Welcome to 2018. May this year see you reach new levels of personal growth and professional success.
If successful organisations invest time and effort in an annual (often quarterly) breakaway to do goal setting (in the form of setting strategic direction), how is it that in our personal capacities we deem that ‘winging it’ is the answer?
I am a firm believer in the value of goal setting and invested the December slow-down to define my goals for the next twelve months – and beyond. Being clear on my ten-year goals, goal setting is a simple process of understanding the next steps I need to take to move me closer to my ten-year outcomes.
It is my view that without understanding where you want to be long-term, and taking definitive steps that consistently move you towards your desired outcomes, you are likely to drift in life’s crosswinds, ending up unfulfilled and unrewarded for your life’s work.
However, in reviewing my own goals, I observe that I have exclusively set ‘doing’ goals. I know what I need to do, and when I need to do them with excellent clarity. One might think therefore that the goal setting process is complete.
Not so fast!
How to set complete goals
Logic seems to inform that if I am capable of achieving those long-term goals, I would have already achieved them.
So, what is the gap?
This question focuses around ‘who do I need to be to achieve these goals’? Who is the person I need to become to make these goals my reality? This question speaks to the character traits or attributes that I must develop along my pathway to success.
In my case, my challenge is to avoid distraction and work consistently and persistently on achieving my goals. In short, I need to develop focus. Approaching each day with the mindful approach of focus will likely result in me being less inclined to dive into the next new thing which grabs my attention, and focus me through to completion of the wonderful opportunities I’ve already identified. Understanding that I need to become a person of focus, and bringing this into my everyday life, significantly increases the likelihood of goal achievement.
Who do you need to become?
Consider your own goals for 2018, and even more significantly, the dreams you have for your life. What type of person do you need to become to achieve these? Which character trait do you need to develop that will get you – at least – started on your journey?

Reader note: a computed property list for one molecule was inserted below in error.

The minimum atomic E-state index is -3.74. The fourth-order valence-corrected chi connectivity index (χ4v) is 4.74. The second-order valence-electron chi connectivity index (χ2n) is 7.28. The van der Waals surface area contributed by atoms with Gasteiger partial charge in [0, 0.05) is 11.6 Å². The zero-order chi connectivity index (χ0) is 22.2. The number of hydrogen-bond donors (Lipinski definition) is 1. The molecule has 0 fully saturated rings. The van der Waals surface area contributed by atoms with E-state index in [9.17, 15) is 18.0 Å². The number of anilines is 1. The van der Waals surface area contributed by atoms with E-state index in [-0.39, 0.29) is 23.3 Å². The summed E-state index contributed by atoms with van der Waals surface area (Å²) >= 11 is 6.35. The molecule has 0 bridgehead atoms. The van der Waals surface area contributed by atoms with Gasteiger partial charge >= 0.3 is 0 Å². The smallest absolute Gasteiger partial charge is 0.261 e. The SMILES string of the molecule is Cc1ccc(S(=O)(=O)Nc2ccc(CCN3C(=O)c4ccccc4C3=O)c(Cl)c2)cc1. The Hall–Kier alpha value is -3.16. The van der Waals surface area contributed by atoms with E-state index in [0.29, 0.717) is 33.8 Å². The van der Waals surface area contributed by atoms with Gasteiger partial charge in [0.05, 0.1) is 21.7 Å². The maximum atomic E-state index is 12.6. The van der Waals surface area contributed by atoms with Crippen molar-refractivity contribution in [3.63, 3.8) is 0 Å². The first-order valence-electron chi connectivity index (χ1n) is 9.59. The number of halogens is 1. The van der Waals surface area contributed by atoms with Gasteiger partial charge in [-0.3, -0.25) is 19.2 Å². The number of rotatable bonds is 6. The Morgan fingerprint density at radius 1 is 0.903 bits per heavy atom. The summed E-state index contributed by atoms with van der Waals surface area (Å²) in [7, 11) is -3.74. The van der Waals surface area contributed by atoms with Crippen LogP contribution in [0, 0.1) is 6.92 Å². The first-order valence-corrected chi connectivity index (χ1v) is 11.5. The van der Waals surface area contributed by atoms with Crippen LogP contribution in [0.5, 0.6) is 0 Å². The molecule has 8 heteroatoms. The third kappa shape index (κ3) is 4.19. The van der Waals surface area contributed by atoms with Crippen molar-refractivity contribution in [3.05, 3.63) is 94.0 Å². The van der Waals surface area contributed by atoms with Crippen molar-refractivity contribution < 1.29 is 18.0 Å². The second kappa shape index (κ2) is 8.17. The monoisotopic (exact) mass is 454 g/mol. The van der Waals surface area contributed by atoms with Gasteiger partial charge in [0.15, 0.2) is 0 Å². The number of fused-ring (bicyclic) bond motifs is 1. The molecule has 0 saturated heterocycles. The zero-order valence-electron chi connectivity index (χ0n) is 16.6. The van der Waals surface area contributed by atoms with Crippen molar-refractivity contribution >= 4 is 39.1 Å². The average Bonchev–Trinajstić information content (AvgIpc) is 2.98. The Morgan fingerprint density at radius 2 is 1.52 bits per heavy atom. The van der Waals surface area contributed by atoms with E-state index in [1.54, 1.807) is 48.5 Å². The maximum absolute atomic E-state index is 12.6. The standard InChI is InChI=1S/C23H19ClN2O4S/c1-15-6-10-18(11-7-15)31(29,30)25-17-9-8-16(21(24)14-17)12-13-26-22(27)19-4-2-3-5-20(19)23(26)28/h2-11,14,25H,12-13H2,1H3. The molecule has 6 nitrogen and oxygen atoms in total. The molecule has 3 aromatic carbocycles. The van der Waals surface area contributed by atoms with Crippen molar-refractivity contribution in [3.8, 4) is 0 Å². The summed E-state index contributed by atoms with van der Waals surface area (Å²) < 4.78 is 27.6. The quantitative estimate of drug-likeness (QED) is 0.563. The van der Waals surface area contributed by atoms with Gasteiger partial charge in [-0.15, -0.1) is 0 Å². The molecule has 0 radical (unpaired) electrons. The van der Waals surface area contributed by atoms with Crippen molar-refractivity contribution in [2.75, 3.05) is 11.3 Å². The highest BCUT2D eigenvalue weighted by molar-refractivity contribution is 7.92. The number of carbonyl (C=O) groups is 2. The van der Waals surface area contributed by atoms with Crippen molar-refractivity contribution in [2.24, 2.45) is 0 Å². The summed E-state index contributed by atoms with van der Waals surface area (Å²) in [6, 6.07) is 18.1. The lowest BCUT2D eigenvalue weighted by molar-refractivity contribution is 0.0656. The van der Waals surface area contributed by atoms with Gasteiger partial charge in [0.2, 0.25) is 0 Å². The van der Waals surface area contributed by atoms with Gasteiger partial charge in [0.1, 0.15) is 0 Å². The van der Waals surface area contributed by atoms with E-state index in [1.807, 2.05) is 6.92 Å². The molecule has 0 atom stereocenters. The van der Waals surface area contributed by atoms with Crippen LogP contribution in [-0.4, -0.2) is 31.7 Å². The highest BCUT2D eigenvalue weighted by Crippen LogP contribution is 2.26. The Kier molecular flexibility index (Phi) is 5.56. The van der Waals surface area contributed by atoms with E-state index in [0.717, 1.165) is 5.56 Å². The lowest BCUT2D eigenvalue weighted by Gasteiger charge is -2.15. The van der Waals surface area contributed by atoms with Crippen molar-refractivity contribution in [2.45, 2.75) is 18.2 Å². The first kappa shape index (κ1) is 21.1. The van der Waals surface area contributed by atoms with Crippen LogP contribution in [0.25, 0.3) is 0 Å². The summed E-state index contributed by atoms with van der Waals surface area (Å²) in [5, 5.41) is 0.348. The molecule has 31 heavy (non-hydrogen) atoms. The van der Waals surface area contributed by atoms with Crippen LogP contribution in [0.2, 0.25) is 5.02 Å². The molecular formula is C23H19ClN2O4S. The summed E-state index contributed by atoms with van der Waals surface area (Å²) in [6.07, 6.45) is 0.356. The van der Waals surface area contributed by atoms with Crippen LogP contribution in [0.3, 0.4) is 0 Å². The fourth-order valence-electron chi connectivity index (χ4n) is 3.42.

Let’s take for example one of the popular goals set on January 1st that is often over by January 2nd – that of weight loss. The question is – how does a person who is in wonderful physical shape behave? Are they likely to eat a chocolate a day, go for the second helping of dessert, and never see the inside of a gym? Nope! These individuals are disciplined enough to say ‘no thanks’, and habitual in their routine of exercising their bodies to burn off excess sugars and fat. If you are overweight, what attributes do you need to develop so that you have a body you are proud of?
Is this the year you intend to lose that excess weight, and is willpower (mindset) what you need to do so? If you developed confidence, would that make a significant difference in your goal achievement? What about becoming more collaborative, or managing your emotional state with greater care? Would being more consistent see you achieve your goals?
More insights to help
If you’re uncertain which personality traits or attributes you need to develop to achieve your specific goals, this blog post offers a substantial list which you may find helpful. (http://www.ongoingworlds.com/blog/2014/11/a-big-long-list-of-personality-traits/).
I’ll be posting some helpful information on In2Great Coaching’s Facebook page over the next few days, so connect with us on Facebook for these insights. Share with us which goal you’d like to achieve over the next few months, and which matching personality trait you need to develop to heighten your prospects for success.
I know that a significant portion of people who do set goals will have given up by the end of January, leaving them no better off than those who didn’t bother setting goals in the first place. If you are serious about your goals, then be serious about becoming the type of person who can achieve them.